The Vatican Library has made available a digital facsimile of Codex Marchalianus (7th–8th c.). The codex contains some prefatory material and the text of the prophets, including Baruch and the Letter of Jeremiah. Each page has two scans with alternate lighting. Below is a sample of the marginalia from Isa 25:8 (leaf 231) that notes the alternate readings for the passage in Theodotion (top) and Aquila (bottom).
Since 1875, Frederick Field’s edition of Origen’s Hexapla has been the standard reference for the work. A new edition is in preparation under the auspices of the Hexapla Project. But, for the present, Field’s work remains an invaluable resource. His two-volume edition is available via Internet Archive.
Meanwhile, the only complete edition of the Old Latin remains that published by Pierre Sabatier (Reims: 1739–1749; see Würthwein, Text of the Old Testament, 147). A later version of this edition, with some volumes reissued in later years, seems to have had three volumes, all of which are available on Internet Archive:
For reader’s convenience, the bottom of each page indicates the portion of the biblical text covered in that page’s facsimile, with hand-written notes over the facsimiles to indicate the starts of chapters.
The quality of the scan seems to be quite good. Below is an excerpt from Deut 30:2 (on pg. 248) showing the asterisks and metobelus used to mark what seems to be a revision toward the text represented in the MT.
There are features in the interface for commenting on the variant unit and a link that will take you to the local stemma and coherence modules for said variant unit. There is also an option to see the unedited collation data, a list of patristic citations (fuller than in the print edition as I understand it), the Vetus Latina collations, and a nice feature which tells you how many conjectures have been offered for the variant unit and a link that will take you to the data in the Amsterdam Database of New Testament Conjectural Emendation.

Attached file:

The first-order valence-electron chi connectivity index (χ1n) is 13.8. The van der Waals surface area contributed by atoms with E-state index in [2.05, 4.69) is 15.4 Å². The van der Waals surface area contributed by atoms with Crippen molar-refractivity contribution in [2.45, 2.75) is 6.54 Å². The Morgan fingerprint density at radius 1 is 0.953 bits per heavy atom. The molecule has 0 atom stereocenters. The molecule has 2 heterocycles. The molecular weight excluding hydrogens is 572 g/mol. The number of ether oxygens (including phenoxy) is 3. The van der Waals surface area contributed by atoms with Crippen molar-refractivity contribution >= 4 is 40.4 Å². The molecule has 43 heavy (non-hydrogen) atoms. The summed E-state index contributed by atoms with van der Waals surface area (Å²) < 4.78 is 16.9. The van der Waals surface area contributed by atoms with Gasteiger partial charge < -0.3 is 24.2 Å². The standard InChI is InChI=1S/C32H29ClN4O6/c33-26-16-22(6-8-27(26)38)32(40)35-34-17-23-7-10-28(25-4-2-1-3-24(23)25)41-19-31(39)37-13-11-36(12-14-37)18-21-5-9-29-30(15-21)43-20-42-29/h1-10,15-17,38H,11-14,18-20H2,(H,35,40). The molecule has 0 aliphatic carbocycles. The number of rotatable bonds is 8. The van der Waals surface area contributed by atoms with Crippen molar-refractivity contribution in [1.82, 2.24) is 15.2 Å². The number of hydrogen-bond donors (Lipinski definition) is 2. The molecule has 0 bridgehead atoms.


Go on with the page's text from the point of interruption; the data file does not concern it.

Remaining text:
With the publication of the widely used twenty-eighth edition of Nestle-Aland’s Novum Testamentum Graece and the fifth edition of the United Bible Society Greek New Testament, a computer-assisted method known as the Coherence-Based Genealogical Method (CBGM) was used for the first time to determine the most valuable witnesses and establish the initial text. This book offers the first full-length, student-friendly introduction to this important new method. After setting out the method’s history, separate chapters clarify its key concepts such as genealogical coherence, textual flow diagrams, and the global stemma. Examples from across the New Testament are used to show how the method works in practice. The result is an essential introduction that will be of interest to students, translators, commentators, and anyone else who studies the Greek New Testament.
Forthcoming from Crossway this November is the new Greek New Testament edition produced by Tyndale House. Print copies are currently available for pre-order at Crossway, Amazon, and elsewhere. Per the FAQs sheet on the text as well,
This text will be available digitally and will be free for many uses around the world, in accord with the joint desire of both Tyndale House and Crossway to serve the global church in an open-handed way with the very best Greek text possible.
Dirk Jongkind reflects on harmonization triggers, especially in the Pauline corpus. In part, he suggests,
Apparently there is something in tightly argued prose that puts it in less danger of textual change than simple narrative, especially narrative with synoptic parallels. Yet even within the Pauline corpus the same phenomena are present that you can find in the Gospels. Ephesians and Colossians contain sufficient parallel material to allow for cross-contamination, and the same happens with Galatians and Romans.
The Center for the Study of New Testament Manuscripts has digitized 10 new gospel manuscripts, with dates ranging from the 10th to the 14th centuries. For additional details, see CSNTM’s announcement or view the manuscripts in their online library.